Date: Feb 27, 2014
Where: Smithsonian National Museum of Natural History
Thursday, February 27th at 6:00pm
The National Congress of American Indians encourages all to attend this special, free event. The Smithsonian is screening an incredible new film about Native peoples living in Greenland. Of the screening, NCAI President Brian Cladoosby said:
“I hope those in the Washington, DC area make every attempt to attend the screening of Inuk. It is an inspiring story of two Inuit men, each fighting their own struggles but finding strength and solace in their friendship. Inuk is also an honest depiction of the beauty, conflict, and persistence of Native cultures in modern-day life. It has never been more important to support the work of our Native peoples, especially when that work can bring a greater understanding of our culture.”
At the screening, meet Anne Andreassen, the founder of the Uummannaq Children’s Home, which is located 500 km north of the Arctic Circle and serves as the film’s home base. Music will be performed by some of the Home’s talented Greenland Inuit residents. Following the screening, participate in a panel where teens, curators, and film-makers will discuss themes from the film and the changing climate and lives of Arctic peoples.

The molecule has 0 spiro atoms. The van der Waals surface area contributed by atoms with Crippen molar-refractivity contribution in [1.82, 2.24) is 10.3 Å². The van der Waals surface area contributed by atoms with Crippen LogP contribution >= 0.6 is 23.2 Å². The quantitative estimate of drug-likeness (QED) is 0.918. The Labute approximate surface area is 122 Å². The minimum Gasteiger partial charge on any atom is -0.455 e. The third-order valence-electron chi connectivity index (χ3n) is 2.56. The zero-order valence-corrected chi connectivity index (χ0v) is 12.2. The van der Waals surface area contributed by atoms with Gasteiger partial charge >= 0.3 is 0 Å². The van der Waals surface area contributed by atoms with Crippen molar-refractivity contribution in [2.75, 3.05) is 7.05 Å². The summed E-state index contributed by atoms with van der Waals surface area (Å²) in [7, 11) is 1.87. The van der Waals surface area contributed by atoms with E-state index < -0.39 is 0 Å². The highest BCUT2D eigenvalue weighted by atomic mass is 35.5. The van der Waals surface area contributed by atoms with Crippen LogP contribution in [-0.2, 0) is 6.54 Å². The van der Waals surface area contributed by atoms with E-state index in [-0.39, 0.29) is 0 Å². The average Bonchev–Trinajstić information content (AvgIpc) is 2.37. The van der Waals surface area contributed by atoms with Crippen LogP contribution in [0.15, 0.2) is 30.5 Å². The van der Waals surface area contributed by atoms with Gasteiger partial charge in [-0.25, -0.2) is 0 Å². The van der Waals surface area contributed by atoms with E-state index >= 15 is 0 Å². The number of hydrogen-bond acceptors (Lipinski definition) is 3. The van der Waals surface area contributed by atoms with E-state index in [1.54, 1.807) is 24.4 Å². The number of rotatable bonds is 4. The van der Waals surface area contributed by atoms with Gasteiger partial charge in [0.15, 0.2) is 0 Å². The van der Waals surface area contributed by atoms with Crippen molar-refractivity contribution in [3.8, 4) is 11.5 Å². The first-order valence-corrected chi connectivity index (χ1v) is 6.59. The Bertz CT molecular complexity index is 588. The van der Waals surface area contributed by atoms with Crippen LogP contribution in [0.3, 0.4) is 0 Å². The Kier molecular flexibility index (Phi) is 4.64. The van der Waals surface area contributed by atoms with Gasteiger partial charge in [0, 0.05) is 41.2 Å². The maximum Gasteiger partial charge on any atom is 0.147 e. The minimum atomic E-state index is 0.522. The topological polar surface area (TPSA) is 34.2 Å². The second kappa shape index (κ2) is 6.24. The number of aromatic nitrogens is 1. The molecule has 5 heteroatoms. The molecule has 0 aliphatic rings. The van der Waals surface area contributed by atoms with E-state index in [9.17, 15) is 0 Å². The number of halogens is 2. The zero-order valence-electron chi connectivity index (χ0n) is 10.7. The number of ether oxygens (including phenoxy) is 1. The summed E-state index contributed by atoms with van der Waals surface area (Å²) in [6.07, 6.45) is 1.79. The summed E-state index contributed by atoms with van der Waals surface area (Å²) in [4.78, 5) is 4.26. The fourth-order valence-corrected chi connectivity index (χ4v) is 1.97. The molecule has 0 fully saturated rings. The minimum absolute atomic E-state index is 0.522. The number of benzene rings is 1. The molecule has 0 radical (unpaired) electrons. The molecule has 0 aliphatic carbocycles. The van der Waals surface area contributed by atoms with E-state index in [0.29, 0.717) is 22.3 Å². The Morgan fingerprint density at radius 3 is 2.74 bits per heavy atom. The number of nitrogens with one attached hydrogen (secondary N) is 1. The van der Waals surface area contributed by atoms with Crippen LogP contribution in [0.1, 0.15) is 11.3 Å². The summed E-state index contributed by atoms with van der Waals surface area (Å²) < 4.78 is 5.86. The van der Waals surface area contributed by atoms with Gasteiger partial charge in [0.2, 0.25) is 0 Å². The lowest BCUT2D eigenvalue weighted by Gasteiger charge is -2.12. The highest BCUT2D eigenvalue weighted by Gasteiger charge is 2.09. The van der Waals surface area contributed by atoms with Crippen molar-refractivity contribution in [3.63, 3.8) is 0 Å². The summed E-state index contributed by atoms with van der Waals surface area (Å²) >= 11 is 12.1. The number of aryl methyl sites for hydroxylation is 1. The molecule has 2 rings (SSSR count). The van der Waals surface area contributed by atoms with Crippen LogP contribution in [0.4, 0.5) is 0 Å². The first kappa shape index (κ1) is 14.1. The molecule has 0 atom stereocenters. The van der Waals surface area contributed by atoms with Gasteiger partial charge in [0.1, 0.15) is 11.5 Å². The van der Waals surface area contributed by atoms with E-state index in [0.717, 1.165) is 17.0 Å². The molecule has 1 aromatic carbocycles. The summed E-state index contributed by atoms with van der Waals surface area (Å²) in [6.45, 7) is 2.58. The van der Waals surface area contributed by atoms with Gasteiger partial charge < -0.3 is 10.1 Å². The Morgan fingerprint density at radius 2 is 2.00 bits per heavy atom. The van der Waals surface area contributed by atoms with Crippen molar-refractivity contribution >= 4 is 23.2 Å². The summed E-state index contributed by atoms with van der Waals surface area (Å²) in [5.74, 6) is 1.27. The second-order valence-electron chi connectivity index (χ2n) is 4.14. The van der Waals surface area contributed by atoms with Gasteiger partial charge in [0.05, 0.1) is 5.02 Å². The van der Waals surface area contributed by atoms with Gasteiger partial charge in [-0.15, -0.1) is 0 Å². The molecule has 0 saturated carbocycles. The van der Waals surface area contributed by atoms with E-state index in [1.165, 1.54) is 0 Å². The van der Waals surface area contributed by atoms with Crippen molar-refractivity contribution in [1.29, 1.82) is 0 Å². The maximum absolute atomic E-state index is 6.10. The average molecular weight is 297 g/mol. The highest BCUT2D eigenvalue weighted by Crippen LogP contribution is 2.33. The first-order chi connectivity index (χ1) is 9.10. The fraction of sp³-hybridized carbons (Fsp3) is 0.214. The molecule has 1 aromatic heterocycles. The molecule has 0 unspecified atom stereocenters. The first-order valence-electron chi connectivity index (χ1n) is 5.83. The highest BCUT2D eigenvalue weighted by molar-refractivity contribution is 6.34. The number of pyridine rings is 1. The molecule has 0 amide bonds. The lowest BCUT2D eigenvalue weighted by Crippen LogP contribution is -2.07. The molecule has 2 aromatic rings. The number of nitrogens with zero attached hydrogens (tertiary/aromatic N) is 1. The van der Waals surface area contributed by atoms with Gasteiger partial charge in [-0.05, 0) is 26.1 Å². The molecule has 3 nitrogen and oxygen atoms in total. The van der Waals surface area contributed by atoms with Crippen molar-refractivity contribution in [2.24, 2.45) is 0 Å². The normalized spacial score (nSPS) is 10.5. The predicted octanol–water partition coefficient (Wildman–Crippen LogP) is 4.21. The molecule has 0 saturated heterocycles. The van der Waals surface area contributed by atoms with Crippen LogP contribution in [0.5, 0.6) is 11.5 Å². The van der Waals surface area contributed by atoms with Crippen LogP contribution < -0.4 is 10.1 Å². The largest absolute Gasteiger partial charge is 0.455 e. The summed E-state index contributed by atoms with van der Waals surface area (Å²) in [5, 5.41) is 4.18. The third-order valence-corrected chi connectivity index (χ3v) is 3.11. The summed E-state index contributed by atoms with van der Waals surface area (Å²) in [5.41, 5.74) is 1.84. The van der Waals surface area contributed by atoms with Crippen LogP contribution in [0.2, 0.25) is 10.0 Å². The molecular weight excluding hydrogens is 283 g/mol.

More about the film, from Inuk-film.com:
In Greenland’s capital, sixteen year-old Inuk lives a troubles life with his alcoholic mother and violent step-father.
One morning, after pulling the half-frozen boy out of an abandoned car, the social services decide to send Inuk North, to a children’s home on a tiny island in the middle of the arctic sea-ice. There, Inuk meets Ikuma, a local polar bear hunter, who has his own share of problems. Haunted by his troubled past, his extraordinary hunting skills are mysteriously disappearing.
The children’s home’s warm-hearted director, Aviaaja, asks Ikuma to take Inuk on his annual seal-hunting trip. She is certain that despite the risks of such a long and dangerous voyage, Inuk will learn that he has a valiant past and a hopeful future.
So, when Inuk, the city boy, joins Ikuma, the great hunter of the North, on the epic dogsled voyage, they face much more than the bitter cold and fragile sea-ice. The most difficult part of the journey is the one they must make within themselves…
Created as an original road-movie on the sea-ice, “Inuk” is both an authentic story of Greenland today, a country torn between tradition and modernity, and a universal story about the quest for identity, transmission and rebirth after the deepest of wounds.
The authenticity of the film was intensified by the exceptional performance of the nonprofessional Inuit actors: teenagers from a home for neglected Inuit children and local seal hunters. “Inuk,” [Director Mike] Magidson’s first feature-length narrative, is the fruit of a unique friendship with them.